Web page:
This is the third article in a Series Regarding process-based opportunities as the healthcare industry begins to emerge from the challenges of the pandemic. As noted in Introduction to this seriesEach of these articles will identify a problem, consider the problem and its implications for healthcare, and then offer potential solutions.
Clinical fatigue has been one of the major challenges faced by healthcare during the COVID-19 pandemic – in parallel with Nursing shortage And an expected shortage of doctors looms not far in the future.
While the majority of studies and research on burnout has focused on clinicians, burnout has long been recognized as a problem for the entire care team. Nothing has revealed this truth more starkly than the pandemic, with millions of Americans daily watching images of hospital and health system employees working to death before their eyes.
When we start dealing with the pandemic, things will return to what seems to be normal in hospitals, health systems and doctors’ practices, and care teams will return to their usual operations.
This means that the seeds of exhaustion will still be present in those processes, but they may have a lot more fertile ground to grow in after what we’ve all been through. It will be our job as healthcare leaders to change this.
First, let’s look at what burnout is and what isn’t. Fatigue is not depression or anxiety, although it can lead to some of the same symptoms. It’s not something that takes over your mind quickly, but rather a gradual process that escalates over time, and one of its primary causes is chronic stress. In 2019, the World Health Organization classified burnout as an “occupational phenomenon”, and Define it this way:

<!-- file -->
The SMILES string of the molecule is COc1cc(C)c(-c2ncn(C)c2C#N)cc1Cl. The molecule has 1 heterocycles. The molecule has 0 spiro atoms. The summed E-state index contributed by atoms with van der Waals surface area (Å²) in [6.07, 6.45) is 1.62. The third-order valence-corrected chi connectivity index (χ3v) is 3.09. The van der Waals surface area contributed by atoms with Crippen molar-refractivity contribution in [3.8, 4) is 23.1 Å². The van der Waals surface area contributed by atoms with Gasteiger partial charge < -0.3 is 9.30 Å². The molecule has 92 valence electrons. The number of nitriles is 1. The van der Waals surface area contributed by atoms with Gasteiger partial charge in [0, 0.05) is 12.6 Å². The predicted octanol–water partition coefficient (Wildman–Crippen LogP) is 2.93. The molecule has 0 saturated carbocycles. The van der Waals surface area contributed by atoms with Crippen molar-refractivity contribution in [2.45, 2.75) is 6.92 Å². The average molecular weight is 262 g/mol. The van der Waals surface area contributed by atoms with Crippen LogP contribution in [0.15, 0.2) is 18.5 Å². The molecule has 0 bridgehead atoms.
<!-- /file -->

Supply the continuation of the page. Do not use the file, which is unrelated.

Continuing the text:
“Burnout is a syndrome that is conceptualized as the result of chronic stress in the workplace that has not been successfully managed. It is characterized by three dimensions: feeling depleted of energy or exhaustion; increasing mental distance from one’s work, and feeling negativity or cynicism related to one’s job.”
Implications for health care
In addition to the effects of fatigue on the individual, there are significant implications for health care in general. The National Academy of Medicine describes burnout among clinicians as a serious threat to organizational health. One of the most recent and widely cited studies on provider burnout estimates that physician fatigue costs the US healthcare industry at $4.6 billion annually, mostly due to turnover and reduced clinical hours. This is an annual cost of $7,600 per physician working per year.
The nurses on the care team are also affected. A survey of 1,688 direct care nurses in three hospitals conducted over the course of a year (2018 and 2019, with 3,135 total surveys) found that 54% of nurses experienced moderate burnout, and 28% experienced high levels of burnout.
The surveys also found that scores for emotional exhaustion increased by 10% and sarcasm scores increased by 19% after one year. For every unit increase in the Emotional Exhaustion Scale, the study showed that there were a 12% increase in sales. These surveys were completed just before the pandemic. Imagine what happened in the last two years.